WILLIAM SHOCKLEY (1910- 89)

1947 – USA

‘The First Transistor’

Shockley was a member of the team at Bell Laboratories investigating the properties of electricity conducting crystals, focusing in particular on germanium.
This research led to the development of the junction transistor, virtually invalidating the vacuüm tube overnight.

The First Transistor The transistor was developed in 1947 as a replacement for bulky vacuum tubes and mechanical relays. The invention revolutionized the world of electronics and became the basic building block upon which all modern computer technology rests. In 1956, Bell Labs scientists William Shockley, John Bardeen and Walter Brattain shared the Nobel Prize in Physics for the transistor. Shockley also founded Shockley Semiconductor in Mountain View, California -- one of the first high-tech companies in what would later become known as Silicon Valley. Photo: Bell Labs (581 x 580)

The First Transistor
Photo: Bell Labs

The transistor was developed in 1947 as a replacement for bulky vacuum tubes and mechanical relays. The invention revolutionized the world of electronics and became the basic building block upon which all modern computer technology rests.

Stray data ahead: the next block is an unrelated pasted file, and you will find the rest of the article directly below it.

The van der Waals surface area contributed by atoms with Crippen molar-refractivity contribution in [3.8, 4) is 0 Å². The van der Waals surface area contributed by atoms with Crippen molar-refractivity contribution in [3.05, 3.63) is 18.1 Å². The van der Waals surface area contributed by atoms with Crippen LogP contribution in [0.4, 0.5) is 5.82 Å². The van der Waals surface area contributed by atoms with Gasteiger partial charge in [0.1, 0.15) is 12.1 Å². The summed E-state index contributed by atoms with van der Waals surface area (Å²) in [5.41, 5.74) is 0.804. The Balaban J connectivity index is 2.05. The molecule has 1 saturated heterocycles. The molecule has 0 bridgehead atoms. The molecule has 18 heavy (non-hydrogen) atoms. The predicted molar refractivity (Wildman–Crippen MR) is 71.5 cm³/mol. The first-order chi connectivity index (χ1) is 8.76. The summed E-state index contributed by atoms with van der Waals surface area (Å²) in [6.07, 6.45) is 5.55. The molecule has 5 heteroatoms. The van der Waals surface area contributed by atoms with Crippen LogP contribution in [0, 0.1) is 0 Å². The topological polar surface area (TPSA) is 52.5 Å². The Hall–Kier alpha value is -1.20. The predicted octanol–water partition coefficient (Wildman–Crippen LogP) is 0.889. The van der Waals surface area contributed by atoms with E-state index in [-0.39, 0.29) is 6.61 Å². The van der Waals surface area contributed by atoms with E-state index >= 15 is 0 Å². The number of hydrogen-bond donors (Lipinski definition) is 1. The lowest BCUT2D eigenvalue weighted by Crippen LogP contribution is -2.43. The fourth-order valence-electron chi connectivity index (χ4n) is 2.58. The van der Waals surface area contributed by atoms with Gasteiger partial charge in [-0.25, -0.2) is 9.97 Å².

In 1956, Bell Labs scientists William Shockley, John Bardeen and Walter Brattain shared the Nobel Prize in Physics for the transistor.

Shockley also founded Shockley Semiconductor in Mountain View, California — one of the first high-tech companies in what would later become known as Silicon Valley.

picture of the Nobel medal - link to nobelprize.org

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GORDON MOORE (b.1929)

1965 – USA

‘The number of transistors on a computer doubles every 18 months or so’

library photo of GORDON MOORE

GORDON MOORE

In 1965, one of the founders of chipmaker Intel observed the exponential growth in the number of transistors per silicon chip and made his prediction which is now generally referred to as Moore’s law.

3D reconstruction chip surface (500x)

In 1971 the first Intel chip, 4004, had 2300 transistors. In 1982 the number of transistors increased to 120,000 in the 286, in 1993 to 3.1 million in the Pentium and in 2000 to 42 million in the Pentium 4.
Heat production is now the limiting factor in the production of silicon chips with millions of transistors.

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